Almost exactly 10 years after CCK08, it suggests itself to compare it to that mother of all MOOCs. This time the topic is more special and difficult, so I still have to pick or skip the pieces of content (thereby practicing again this critical literacy of autonomously navigating the abundance), but this time the audience is a bit smaller and so fortunately I do not have to skip among participants’ contributions but can read them all.

2. My rough estimate is that approximately one third of the visible participants (i.e. those posting under the course tag) have written not more than 2 posts yet, so this is IMHO a healthy indication of diverse people dipping in and out as they want. This large variance, to me, also effects that I don’t have the impression of a community in the sense of a group with a common goal, like an activism group or one of enthusiasts, or anything like companionship, comradeship, confraternity, communion, parish/ fold/ congregation, or club. At most, I would compare it to the residence or municipality community which is defined by something like a common zip code (here, by using the hashcode el30), and whose residents have, in a certain limited sense, a common ‘fate‘ (again limited, to the 9 weeks).

Of course, the more frequent exchanges and deeper discussions among some who blog or comment more often, may create a feeling of resonance, of stronger ties, and perhaps the onset of some trust. But there is no border that could be drawn between active and inactive ‘members’ — it is a network, with liquid boundaries, where it is hard to guess if a person would denote themselves as ‘belonging to’ the ‘community’.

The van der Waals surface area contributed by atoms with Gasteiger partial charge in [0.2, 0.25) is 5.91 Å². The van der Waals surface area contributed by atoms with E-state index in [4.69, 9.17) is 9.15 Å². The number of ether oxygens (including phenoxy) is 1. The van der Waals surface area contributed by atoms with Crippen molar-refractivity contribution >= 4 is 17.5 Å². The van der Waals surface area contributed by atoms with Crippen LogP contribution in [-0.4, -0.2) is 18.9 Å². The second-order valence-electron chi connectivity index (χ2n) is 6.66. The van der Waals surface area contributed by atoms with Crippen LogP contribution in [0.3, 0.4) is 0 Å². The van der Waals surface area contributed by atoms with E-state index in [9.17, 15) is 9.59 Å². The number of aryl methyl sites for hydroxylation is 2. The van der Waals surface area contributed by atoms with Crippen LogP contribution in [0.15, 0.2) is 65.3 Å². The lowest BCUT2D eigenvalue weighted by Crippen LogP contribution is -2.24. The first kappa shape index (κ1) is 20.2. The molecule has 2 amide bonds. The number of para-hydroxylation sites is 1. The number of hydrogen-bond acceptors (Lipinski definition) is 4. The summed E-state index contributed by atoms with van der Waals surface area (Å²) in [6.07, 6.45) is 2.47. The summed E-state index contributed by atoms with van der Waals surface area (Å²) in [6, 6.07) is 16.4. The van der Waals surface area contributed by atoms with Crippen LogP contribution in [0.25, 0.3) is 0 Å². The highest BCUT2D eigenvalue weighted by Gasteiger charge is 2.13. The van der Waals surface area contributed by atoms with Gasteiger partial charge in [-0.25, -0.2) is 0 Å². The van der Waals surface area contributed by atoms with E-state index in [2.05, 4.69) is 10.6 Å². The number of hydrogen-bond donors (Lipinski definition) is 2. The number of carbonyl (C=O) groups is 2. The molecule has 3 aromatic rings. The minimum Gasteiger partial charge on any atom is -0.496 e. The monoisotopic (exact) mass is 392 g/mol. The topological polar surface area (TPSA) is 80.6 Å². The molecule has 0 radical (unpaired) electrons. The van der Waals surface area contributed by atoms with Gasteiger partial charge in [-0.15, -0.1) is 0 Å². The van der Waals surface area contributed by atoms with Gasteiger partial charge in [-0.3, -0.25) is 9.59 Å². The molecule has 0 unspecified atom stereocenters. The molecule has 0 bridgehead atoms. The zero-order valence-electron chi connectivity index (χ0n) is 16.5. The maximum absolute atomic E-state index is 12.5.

So, the total constituency/ population of those eligible for this week’s consensus, feels rather loose to me, and it is an intriguing game to artificially simulate a common ‘fate’ for us, for just a few days, by this brief to achieve a consensus. And it is interesting to think about what if this was really a matter of fate that would require trust among strangers.

3. But back to the course itself. What was the unique outstanding feature for me, was a certain duality in almost all weeks:

  • There was a technical sense of the weekly concept,
  • and there were far-reaching aspects far above that technical stuff.

For example, ‘identity’: just as owner of a private key, and as a whole person. Or ‘recognition’: as plaudits such as mundane little badges, and as central idea of the knowledge creation. This combination of two seemingly distinct layers, has been an extremely inspiring food for thought. And in a private backchannel exchange, a friend pointed out that this duality is similar to the big difficulty of understanding connectivism: that there is a lower layer of neurons, and an upper layer of people, which are seemingly very distinct things.

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#EL30 Week 7: Response to proposals

Thanks to Laura for the proposal which makes the consensus task stretching again, whereas Roland’s good proposal might have been just nodded through.